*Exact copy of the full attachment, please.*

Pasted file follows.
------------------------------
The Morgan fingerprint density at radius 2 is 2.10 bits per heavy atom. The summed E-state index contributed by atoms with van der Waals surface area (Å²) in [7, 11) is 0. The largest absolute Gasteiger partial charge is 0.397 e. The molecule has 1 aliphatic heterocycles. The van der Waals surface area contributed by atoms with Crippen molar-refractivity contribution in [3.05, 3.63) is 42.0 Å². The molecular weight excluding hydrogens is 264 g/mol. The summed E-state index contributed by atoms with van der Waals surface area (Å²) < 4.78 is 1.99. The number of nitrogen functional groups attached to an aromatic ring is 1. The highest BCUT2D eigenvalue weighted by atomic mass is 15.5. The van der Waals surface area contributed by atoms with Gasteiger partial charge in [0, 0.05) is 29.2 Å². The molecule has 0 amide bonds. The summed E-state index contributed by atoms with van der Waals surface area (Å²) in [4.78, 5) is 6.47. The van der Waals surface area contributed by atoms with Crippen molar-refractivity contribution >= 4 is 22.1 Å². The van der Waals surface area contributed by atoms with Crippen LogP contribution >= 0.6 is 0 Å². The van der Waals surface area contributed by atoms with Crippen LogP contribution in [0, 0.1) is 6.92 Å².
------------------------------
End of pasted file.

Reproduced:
The Morgan fingerprint density at radius 2 is 2.10 bits per heavy atom. The summed E-state index contributed by atoms with van der Waals surface area (Å²) in [7, 11) is 0. The largest absolute Gasteiger partial charge is 0.397 e. The molecule has 1 aliphatic heterocycles. The van der Waals surface area contributed by atoms with Crippen molar-refractivity contribution in [3.05, 3.63) is 42.0 Å². The molecular weight excluding hydrogens is 264 g/mol. The summed E-state index contributed by atoms with van der Waals surface area (Å²) < 4.78 is 1.99. The number of nitrogen functional groups attached to an aromatic ring is 1. The highest BCUT2D eigenvalue weighted by atomic mass is 15.5. The van der Waals surface area contributed by atoms with Gasteiger partial charge in [0, 0.05) is 29.2 Å². The molecule has 0 amide bonds. The summed E-state index contributed by atoms with van der Waals surface area (Å²) in [4.78, 5) is 6.47. The van der Waals surface area contributed by atoms with Crippen molar-refractivity contribution >= 4 is 22.1 Å². The van der Waals surface area contributed by atoms with Crippen LogP contribution >= 0.6 is 0 Å². The van der Waals surface area contributed by atoms with Crippen LogP contribution in [0, 0.1) is 6.92 Å².